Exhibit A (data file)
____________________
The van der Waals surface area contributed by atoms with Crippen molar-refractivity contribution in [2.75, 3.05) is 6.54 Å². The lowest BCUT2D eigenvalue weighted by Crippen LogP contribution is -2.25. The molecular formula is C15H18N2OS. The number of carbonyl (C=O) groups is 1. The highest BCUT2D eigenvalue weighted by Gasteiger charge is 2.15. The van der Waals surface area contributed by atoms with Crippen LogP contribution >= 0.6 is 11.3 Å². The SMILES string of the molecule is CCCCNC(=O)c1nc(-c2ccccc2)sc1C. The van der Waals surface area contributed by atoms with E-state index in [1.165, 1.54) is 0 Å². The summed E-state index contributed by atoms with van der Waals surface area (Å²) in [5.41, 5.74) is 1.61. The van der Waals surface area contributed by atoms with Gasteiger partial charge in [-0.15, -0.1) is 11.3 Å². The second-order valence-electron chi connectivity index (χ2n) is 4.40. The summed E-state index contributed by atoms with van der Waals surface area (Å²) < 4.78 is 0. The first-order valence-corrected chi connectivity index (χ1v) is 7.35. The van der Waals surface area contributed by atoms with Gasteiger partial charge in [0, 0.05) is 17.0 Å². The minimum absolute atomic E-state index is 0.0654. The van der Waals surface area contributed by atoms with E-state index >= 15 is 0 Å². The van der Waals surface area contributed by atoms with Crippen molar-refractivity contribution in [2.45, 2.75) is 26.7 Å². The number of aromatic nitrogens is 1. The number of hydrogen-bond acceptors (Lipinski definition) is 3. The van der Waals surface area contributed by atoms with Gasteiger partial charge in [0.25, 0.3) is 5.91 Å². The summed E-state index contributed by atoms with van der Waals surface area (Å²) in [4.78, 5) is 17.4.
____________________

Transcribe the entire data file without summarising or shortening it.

The van der Waals surface area contributed by atoms with Crippen molar-refractivity contribution in [2.75, 3.05) is 6.54 Å². The lowest BCUT2D eigenvalue weighted by Crippen LogP contribution is -2.25. The molecular formula is C15H18N2OS. The number of carbonyl (C=O) groups is 1. The highest BCUT2D eigenvalue weighted by Gasteiger charge is 2.15. The van der Waals surface area contributed by atoms with Crippen LogP contribution >= 0.6 is 11.3 Å². The SMILES string of the molecule is CCCCNC(=O)c1nc(-c2ccccc2)sc1C. The van der Waals surface area contributed by atoms with E-state index in [1.165, 1.54) is 0 Å². The summed E-state index contributed by atoms with van der Waals surface area (Å²) in [5.41, 5.74) is 1.61. The van der Waals surface area contributed by atoms with Gasteiger partial charge in [-0.15, -0.1) is 11.3 Å². The second-order valence-electron chi connectivity index (χ2n) is 4.40. The summed E-state index contributed by atoms with van der Waals surface area (Å²) < 4.78 is 0. The first-order valence-corrected chi connectivity index (χ1v) is 7.35. The van der Waals surface area contributed by atoms with Gasteiger partial charge in [0, 0.05) is 17.0 Å². The minimum absolute atomic E-state index is 0.0654. The van der Waals surface area contributed by atoms with E-state index >= 15 is 0 Å². The van der Waals surface area contributed by atoms with Crippen molar-refractivity contribution in [2.45, 2.75) is 26.7 Å². The number of aromatic nitrogens is 1. The number of hydrogen-bond acceptors (Lipinski definition) is 3. The van der Waals surface area contributed by atoms with Gasteiger partial charge in [0.25, 0.3) is 5.91 Å². The summed E-state index contributed by atoms with van der Waals surface area (Å²) in [4.78, 5) is 17.4.